IMO: Turning 100


Today was the annual visit for students of mine who are members of Interact Club (Rotary International) to head over to our local nursing home and deliver presents to residents who would otherwise have no family members visiting or likely receive gifts on Christmas.


We receive the wishlist for fifteen patients, take an afternoon to buy them sweatpants, blankets, books, chocolates, art supplies and wrap them on the last day of school before winter break. Our club members respond warmly to the vis-à-vis exchange. Every year, for me, there is a resident who stands out and makes me think about life and the secret behind having a good one. I know it will happen; it’s divine intervention. The revelation has me thinking of George Bailey from the iconic film, It’s a Wonderful Life, and the life imitating art moment affects me.    


Mr. Bouffard recently turned 100. He is well liked by the nurses and staff because he is a cheery man.


Over the summer, he was honored by the mayor and honor guard for serving in WWII. A book was written chronicling his time, and what his band of brothers did. It sits along with his dog tags in a cupboard. All will be donated to the local historical society when he passes.

Armand had me imagining him at age twenty-five. His life was ahead of him; each decade brought challenges, joys, and tragedy. Think of the experiences one gathers up over a lifetime. Here was a man with wisdom. What could he share? This man with ancient skin, a crinkled face, and watery eyes? He, a fragile shell who was once a soldier, a son, a husband, and a father? Now at age 100, he is alone, yet he still smiles. Days go by slowly, but the weeks fly by, and the years even faster. Such is life.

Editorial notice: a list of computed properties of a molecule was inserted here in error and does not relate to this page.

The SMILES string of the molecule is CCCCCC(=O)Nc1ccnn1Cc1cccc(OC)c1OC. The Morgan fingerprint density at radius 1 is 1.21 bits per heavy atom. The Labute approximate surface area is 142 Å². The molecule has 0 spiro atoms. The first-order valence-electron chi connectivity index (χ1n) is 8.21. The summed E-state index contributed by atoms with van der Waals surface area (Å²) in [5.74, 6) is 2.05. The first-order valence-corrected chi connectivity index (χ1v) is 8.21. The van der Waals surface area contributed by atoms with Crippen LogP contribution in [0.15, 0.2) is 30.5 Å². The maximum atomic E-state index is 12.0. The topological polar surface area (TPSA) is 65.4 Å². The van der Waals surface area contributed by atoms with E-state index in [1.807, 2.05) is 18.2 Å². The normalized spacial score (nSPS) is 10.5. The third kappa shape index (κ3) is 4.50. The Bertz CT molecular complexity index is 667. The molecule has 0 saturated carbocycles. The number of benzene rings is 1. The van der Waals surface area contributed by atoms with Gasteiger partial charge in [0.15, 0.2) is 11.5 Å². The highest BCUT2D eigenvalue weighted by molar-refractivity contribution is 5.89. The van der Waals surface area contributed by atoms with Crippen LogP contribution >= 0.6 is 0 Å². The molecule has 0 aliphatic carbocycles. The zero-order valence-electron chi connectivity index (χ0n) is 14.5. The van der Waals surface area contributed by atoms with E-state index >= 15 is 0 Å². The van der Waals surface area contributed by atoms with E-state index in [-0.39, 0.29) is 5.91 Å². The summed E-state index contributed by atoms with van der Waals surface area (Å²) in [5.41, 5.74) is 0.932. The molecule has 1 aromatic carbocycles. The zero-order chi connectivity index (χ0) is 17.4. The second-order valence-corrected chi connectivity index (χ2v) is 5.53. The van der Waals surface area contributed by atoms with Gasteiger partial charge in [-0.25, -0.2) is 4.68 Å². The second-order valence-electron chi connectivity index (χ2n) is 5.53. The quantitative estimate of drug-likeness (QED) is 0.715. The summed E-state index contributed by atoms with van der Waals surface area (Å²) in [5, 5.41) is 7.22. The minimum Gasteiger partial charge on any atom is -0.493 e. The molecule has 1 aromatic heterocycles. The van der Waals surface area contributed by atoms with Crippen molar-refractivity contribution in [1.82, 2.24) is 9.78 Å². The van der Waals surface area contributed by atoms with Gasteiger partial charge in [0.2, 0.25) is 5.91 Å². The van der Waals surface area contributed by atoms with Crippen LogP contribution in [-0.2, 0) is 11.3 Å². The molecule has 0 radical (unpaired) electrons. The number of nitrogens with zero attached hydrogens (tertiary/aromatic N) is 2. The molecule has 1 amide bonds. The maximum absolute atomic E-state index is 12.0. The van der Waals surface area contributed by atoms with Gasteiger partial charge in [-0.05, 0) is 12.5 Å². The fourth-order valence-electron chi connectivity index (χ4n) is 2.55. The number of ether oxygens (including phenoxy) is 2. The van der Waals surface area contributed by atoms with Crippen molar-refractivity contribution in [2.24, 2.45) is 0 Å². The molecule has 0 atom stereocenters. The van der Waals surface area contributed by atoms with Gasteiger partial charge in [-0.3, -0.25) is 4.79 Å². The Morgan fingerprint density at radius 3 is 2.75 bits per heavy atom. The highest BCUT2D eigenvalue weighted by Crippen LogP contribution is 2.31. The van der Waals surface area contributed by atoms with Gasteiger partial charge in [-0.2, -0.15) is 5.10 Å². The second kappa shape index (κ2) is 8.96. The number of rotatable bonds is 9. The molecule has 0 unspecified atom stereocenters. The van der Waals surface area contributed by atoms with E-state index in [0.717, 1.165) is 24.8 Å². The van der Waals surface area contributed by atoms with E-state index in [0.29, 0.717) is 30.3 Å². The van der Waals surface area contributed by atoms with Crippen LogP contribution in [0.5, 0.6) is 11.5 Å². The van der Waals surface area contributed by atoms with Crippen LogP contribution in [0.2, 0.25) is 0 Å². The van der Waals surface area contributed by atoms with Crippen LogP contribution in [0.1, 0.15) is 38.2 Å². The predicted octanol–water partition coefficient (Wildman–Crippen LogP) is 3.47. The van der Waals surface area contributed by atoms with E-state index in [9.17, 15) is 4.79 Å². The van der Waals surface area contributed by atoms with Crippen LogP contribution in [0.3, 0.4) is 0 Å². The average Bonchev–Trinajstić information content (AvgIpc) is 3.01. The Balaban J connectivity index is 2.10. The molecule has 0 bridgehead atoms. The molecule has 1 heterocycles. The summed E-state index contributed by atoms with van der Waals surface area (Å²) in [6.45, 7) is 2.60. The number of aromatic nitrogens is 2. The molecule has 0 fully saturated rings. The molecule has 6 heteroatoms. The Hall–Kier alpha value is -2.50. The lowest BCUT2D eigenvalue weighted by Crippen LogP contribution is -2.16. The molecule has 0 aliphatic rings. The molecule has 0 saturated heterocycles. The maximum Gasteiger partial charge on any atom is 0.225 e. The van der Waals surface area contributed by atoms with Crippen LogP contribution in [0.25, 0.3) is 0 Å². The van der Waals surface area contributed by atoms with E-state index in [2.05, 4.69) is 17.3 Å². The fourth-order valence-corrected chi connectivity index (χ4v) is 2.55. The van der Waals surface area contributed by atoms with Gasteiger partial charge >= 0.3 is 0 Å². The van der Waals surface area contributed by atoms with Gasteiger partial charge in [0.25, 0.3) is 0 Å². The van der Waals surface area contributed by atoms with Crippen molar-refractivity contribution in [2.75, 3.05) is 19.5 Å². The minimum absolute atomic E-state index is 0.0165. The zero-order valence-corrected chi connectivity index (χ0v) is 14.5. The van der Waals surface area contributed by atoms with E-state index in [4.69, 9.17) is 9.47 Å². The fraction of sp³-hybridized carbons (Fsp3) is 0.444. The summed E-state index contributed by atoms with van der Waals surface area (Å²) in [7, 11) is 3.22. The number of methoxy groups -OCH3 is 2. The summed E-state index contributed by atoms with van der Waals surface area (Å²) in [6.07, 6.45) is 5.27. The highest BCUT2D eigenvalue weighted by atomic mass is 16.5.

I have a cynical attitude about reaching 100. I look at Armand and wonder how he still smiles? After all, he is alone and not in his home. Who is left to share his life? Not his spouse. No children. No friends. How could anyone want to live to be 100?

What you have is yourself.

Armand gave himself for 100 years. He took chances and loved. He took chances and failed. He did what he was supposed to and a little of what he shouldn’t. At 100, he crossed the line, broke the ribbon, and won the game of life. I would like to believe for what mistakes he made he owned and apologized. If he didn’t, I hope he forgave himself for being human.

Armand Bouffard’s secret? He is proud of himself. He is attended to by compassionate caregivers who do their best to make sure he is comfortable in his final days. He sucks on candy, scoots around in his wheelchair, and says hello to everyone who passes by. He owns nothing but his smile, and it gives me courage. If I make it to 100, I want to feel proud that I caused more joy than pain. I want to wear Armand’s smile like a medal on my chest.

Happy Holidays!


39 thoughts on “IMO: Turning 100

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  1. What a beautiful thing you are doing. I have a project to visit a man dying of cancer in a high level care place not far from where we live. Making someone’s day a little brighter is the way things should be done.